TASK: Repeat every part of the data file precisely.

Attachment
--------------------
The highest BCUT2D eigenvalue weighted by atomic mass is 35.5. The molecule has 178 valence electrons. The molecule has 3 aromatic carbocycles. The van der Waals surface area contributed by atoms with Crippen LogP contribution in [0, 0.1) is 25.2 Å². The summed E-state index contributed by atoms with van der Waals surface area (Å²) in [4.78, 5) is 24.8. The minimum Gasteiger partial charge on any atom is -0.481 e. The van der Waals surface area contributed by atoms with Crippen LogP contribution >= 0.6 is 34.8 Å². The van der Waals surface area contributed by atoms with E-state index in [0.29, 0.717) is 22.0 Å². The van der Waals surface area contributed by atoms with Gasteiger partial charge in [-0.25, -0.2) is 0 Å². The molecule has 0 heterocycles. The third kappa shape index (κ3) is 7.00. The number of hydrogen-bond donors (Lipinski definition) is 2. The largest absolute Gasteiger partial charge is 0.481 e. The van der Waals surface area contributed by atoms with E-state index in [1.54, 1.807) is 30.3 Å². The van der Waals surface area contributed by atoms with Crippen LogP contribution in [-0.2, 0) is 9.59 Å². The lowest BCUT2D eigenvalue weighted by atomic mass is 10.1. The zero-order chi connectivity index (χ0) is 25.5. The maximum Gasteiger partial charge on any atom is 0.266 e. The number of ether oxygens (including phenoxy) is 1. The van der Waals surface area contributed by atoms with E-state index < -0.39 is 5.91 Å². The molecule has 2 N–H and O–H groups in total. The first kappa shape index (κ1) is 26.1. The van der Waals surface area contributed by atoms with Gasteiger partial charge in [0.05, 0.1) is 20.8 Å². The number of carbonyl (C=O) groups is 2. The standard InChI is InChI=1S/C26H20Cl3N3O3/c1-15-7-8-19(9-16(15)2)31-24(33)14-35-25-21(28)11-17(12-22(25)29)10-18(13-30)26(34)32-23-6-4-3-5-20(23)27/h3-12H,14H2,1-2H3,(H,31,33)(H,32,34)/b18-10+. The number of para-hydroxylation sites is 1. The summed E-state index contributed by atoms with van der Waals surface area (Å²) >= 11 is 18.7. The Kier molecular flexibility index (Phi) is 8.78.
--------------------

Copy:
The highest BCUT2D eigenvalue weighted by atomic mass is 35.5. The molecule has 178 valence electrons. The molecule has 3 aromatic carbocycles. The van der Waals surface area contributed by atoms with Crippen LogP contribution in [0, 0.1) is 25.2 Å². The summed E-state index contributed by atoms with van der Waals surface area (Å²) in [4.78, 5) is 24.8. The minimum Gasteiger partial charge on any atom is -0.481 e. The van der Waals surface area contributed by atoms with Crippen LogP contribution >= 0.6 is 34.8 Å². The van der Waals surface area contributed by atoms with E-state index in [0.29, 0.717) is 22.0 Å². The van der Waals surface area contributed by atoms with Gasteiger partial charge in [-0.25, -0.2) is 0 Å². The molecule has 0 heterocycles. The third kappa shape index (κ3) is 7.00. The number of hydrogen-bond donors (Lipinski definition) is 2. The largest absolute Gasteiger partial charge is 0.481 e. The van der Waals surface area contributed by atoms with E-state index in [1.54, 1.807) is 30.3 Å². The van der Waals surface area contributed by atoms with Crippen LogP contribution in [-0.2, 0) is 9.59 Å². The lowest BCUT2D eigenvalue weighted by atomic mass is 10.1. The zero-order chi connectivity index (χ0) is 25.5. The maximum Gasteiger partial charge on any atom is 0.266 e. The number of ether oxygens (including phenoxy) is 1. The van der Waals surface area contributed by atoms with E-state index < -0.39 is 5.91 Å². The molecule has 2 N–H and O–H groups in total. The first kappa shape index (κ1) is 26.1. The van der Waals surface area contributed by atoms with Gasteiger partial charge in [0.05, 0.1) is 20.8 Å². The number of carbonyl (C=O) groups is 2. The standard InChI is InChI=1S/C26H20Cl3N3O3/c1-15-7-8-19(9-16(15)2)31-24(33)14-35-25-21(28)11-17(12-22(25)29)10-18(13-30)26(34)32-23-6-4-3-5-20(23)27/h3-12H,14H2,1-2H3,(H,31,33)(H,32,34)/b18-10+. The number of para-hydroxylation sites is 1. The summed E-state index contributed by atoms with van der Waals surface area (Å²) >= 11 is 18.7. The Kier molecular flexibility index (Phi) is 8.78.